I decided that I would write a letter for APA-L, that I would lecture them all about love and loyalty and trust and dedication and faith and so on. I would climb up on my best soap box and remind them that we were all here for the same reason. That fear and alienation are self perpetuating, and the fastest way to destroy something truly wonderful.

As always, though, I could not seem to convey my thoughts in a manner which I felt was clear enough to not be glossed over and ignored. I never did submit anything to APA-L.

Over the years, I've probably tried to write an "essay" Fandom is Family, dozens of times. Sometimes, writing is the only way to get rid of the melancholy. And last night, I'm sure I rambled more than usual. And I was sure you would think I was some kind of nut, or an overly emotional something er other.

I know others who have felt this change/absence... but never anyone who seemed to *care* about it. Never anyone else who could or would mourn for the fandom that once was. Maybe - now that I know I'm not talking to the clouds - I'll be able to put together something more coherent, something with a conclusion. If so, I will mail you a copy... what you do with it is up to you.

It is for and because of that fan family that I've volunteered for so many fan related projects both on the net and elsewhere. Maybe part of what went "wrong" was the fact fandom gave to fans - and the fans needed it - for so long that something was drained, like a vampire victim. Maybe what it's going to take to get that back is for more of us who benefitted from fandom tried to do something to benefit fandom back - time for the vampire to become blood donors.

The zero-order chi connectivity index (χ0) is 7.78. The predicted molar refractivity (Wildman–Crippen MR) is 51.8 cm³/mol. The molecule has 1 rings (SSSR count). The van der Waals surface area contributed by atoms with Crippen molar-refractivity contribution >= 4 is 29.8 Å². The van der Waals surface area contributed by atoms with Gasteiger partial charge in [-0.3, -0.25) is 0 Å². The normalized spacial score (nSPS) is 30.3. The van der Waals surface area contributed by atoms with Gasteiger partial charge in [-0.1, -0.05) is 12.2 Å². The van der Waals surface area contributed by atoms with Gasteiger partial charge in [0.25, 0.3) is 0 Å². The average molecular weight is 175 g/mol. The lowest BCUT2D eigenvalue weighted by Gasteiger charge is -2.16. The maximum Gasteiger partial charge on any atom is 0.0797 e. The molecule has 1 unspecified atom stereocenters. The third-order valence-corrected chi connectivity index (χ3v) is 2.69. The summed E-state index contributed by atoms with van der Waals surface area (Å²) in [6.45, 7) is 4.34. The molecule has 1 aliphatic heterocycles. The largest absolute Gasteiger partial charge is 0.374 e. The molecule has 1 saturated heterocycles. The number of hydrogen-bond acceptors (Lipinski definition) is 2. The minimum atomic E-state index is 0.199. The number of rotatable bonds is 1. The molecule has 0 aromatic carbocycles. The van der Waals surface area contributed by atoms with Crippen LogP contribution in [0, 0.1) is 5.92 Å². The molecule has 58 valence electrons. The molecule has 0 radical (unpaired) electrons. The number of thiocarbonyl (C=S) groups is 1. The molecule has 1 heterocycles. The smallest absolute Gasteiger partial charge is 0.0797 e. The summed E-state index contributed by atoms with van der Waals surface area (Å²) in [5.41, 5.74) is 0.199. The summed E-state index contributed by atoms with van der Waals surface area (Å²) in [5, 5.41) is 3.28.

A hopeless dream, no doubt... but one must try. I certainly can't give up. I owe fandom too large a debt, too much of my soul. I can't stop hoping that some kid down the generational line will someday enjoy the magic and wonder and awe that I enjoyed. Growing up in the shadows of giants. Not just believing in the future, but *knowing* in my heart that tomorrow held only endless wonder.

== Heck. I better stop now, or I'll end up in front of the computer all day today, too. What is this, Saturday? I haven't been to sleep since Thursday night, and I think my eyeballs are about to pop out of my head.

Bye for now,

Garth's turn again:

Dear Roc,

I'm glad to know I've been the responsive listener when you needed one; God knows I have done without for years.

Of course I put my own construction on the something-is-off-but-I-can't-quite-identify-it. I got technical about it. I now put the construction on my last twenty years as a search for a place where I would belong and be accepted, since I evidently iddn't have a real family or real friends. So far I have gone through student theatre, newspaper and political clubs, Esperantism, SCA, and fandom. Fandom was the one that didn't sort of dry up and blow away on me.

By now I realize I am a bit self-absorbed, reticent, and shy; the white society I know is a rejecting society; being white, I have run out of alternatives. Time, perhaps, to learn to make a community and be a part of it. This may not be possible, of course.

To a great extent fandom was and is largely a white middle-class leisure interest group, and Andy Hooper among others has pointed out why the pressure are no longer there to make it much more to the neofans now coming in.

Because I live in Canada, which is (let's face it) the fringe of settlement in many ways, I see not only demographic but also regional patterns emerging in our fanhistory. The result, and this explains some of what is off about modern ersatz "fandom", is that "community" is largely defined by =communication=. And if the communciation of a common humour, a common set of references, and the sharing of common interests and goals is not there, the community is not there. Of course it is a factor that the whole issue of what makes a community, a society, a culture and a nation is much in our minds here; has been for a couple of generations, at least.